With the cup competition and the post-season tournament for playoff berths, I would shorten the regular season. Ideally, I'd like to expand to 32 teams, and have a balanced schedule where a team plays home and away against every other team in the league. This would be 62 games. That would make each game relatively more important, and with the additional changes would make the season more exciting. Teams would have incentive to win: to win the league cup, to get into playoff position. And they would have no incentive to lose.


The second set of ideas is designed to encourage NBA teams to do a better job of developing talent. I wrote an article about this a couple of weeks ago called An Argument for NBA Developmental Contracts. Much of what follows is taken from that article.

The first thing is I would once again permit players straight from high school to sign contracts with NBA teams. I never liked that rule prohibiting it; anything that encourages athletes into the maw of the corrupt NCAA makes me somewhat queasy. Plus, if a team is willing to sign a player, why should that be against the rules?

More importantly, I would allow teams to have "developmental contracts" outside of their 15 man NBA roster limit.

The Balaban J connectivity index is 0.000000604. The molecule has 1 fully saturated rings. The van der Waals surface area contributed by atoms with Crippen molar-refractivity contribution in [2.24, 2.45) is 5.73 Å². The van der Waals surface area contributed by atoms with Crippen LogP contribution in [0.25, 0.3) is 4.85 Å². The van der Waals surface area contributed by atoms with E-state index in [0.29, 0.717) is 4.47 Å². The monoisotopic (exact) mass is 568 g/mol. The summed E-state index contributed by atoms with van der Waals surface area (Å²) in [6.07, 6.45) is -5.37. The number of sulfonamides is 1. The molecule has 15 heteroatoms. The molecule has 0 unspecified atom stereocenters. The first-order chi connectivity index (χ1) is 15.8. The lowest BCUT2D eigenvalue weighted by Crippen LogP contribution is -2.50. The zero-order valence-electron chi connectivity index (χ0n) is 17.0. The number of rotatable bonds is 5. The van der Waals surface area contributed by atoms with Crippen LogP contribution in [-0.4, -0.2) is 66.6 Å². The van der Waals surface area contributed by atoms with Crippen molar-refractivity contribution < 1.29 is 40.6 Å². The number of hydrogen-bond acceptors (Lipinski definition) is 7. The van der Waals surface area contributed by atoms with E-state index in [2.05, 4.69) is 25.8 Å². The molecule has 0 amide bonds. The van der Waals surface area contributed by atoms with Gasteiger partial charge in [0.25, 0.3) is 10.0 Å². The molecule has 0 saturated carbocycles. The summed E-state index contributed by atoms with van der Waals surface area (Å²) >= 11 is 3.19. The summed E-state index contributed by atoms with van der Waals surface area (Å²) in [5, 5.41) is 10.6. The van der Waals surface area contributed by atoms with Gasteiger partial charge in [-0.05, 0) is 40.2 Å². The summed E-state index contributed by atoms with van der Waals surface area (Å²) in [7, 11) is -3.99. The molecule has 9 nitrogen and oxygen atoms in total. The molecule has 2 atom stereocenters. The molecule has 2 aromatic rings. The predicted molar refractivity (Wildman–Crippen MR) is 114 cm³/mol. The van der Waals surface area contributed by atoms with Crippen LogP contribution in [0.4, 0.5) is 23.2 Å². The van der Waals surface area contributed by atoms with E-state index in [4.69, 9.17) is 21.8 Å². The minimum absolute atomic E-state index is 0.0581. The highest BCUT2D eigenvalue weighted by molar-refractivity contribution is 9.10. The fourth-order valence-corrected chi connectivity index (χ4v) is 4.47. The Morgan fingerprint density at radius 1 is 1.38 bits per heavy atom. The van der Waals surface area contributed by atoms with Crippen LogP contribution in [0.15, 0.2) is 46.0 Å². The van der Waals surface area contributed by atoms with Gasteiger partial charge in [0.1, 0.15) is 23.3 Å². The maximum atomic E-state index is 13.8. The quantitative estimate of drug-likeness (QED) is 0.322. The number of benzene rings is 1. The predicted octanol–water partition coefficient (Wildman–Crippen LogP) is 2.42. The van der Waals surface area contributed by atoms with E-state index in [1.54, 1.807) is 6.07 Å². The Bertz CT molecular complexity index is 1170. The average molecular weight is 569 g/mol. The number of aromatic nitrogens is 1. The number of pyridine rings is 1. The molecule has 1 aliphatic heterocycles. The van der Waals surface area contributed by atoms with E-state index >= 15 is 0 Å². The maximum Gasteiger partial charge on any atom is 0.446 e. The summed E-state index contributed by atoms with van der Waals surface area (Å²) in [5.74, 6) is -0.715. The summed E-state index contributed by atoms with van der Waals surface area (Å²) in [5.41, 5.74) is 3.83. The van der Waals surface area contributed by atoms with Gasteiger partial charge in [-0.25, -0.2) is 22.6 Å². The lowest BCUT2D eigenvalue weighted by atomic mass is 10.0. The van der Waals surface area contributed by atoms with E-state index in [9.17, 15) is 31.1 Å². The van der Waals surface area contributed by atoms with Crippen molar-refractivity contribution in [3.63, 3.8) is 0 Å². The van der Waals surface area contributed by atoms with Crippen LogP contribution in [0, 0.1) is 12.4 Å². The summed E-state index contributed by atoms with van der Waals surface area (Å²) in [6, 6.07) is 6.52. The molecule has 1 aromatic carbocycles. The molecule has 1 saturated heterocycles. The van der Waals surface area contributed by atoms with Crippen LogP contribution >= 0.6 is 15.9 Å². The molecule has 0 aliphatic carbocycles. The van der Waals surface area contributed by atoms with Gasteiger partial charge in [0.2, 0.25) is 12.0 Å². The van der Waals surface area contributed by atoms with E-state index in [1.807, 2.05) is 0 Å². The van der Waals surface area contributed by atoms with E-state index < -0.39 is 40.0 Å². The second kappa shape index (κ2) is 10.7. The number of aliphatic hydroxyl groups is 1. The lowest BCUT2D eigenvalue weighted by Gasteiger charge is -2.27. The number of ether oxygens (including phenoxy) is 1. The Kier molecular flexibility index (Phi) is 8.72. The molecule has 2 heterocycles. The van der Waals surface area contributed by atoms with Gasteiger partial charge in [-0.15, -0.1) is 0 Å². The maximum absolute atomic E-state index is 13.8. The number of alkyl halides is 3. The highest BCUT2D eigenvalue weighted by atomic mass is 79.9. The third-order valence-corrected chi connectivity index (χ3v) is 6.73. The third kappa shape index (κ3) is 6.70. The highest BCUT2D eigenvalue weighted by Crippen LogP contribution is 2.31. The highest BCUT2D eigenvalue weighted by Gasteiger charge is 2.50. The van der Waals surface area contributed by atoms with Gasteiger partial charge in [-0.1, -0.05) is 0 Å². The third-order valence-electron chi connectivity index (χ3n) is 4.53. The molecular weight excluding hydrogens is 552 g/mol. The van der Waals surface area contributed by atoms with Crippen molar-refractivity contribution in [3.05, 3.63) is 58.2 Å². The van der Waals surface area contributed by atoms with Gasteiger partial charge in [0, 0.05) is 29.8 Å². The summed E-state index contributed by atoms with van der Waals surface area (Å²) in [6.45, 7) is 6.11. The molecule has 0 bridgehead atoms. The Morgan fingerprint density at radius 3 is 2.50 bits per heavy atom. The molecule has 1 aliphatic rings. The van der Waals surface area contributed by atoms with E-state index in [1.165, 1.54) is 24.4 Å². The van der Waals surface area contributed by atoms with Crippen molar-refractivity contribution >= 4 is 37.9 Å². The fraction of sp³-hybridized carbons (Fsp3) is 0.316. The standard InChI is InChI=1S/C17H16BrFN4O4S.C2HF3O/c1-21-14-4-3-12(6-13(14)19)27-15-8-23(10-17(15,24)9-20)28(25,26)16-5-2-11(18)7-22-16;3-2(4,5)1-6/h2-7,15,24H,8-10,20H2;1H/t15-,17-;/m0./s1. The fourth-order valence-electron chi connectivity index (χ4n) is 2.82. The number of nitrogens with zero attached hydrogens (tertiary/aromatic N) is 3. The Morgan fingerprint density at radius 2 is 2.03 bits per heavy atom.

Here's how it would work:

Each NBA team can have up to five players on "Developmental Contracts" in addition to their maximum 15 NBA roster players. Ideally, each team would have it's own D-League affiliate. We are pretty clearly headed that direction as we have seen more and more individual franchises either purchasing D-League teams for themselves or making agreements with D-League franchises to run their basketball operations. These one-to-one relationships are becoming increasingly common, suggesting that NBA franchises see value in having a developmental team, even without the ability to contract specific players on those teams beyond their 15 player NBA roster limit.

The remaining spots on those D-League rosters would be filled as they are now, with unaffiliated players, as well as with NBA roster players "sent down" for playing time as happens currently. A player on a developmental contract would earn $150,000. That amount would be competitive with what most of these players could be expected to earn abroad, and would have several advantages.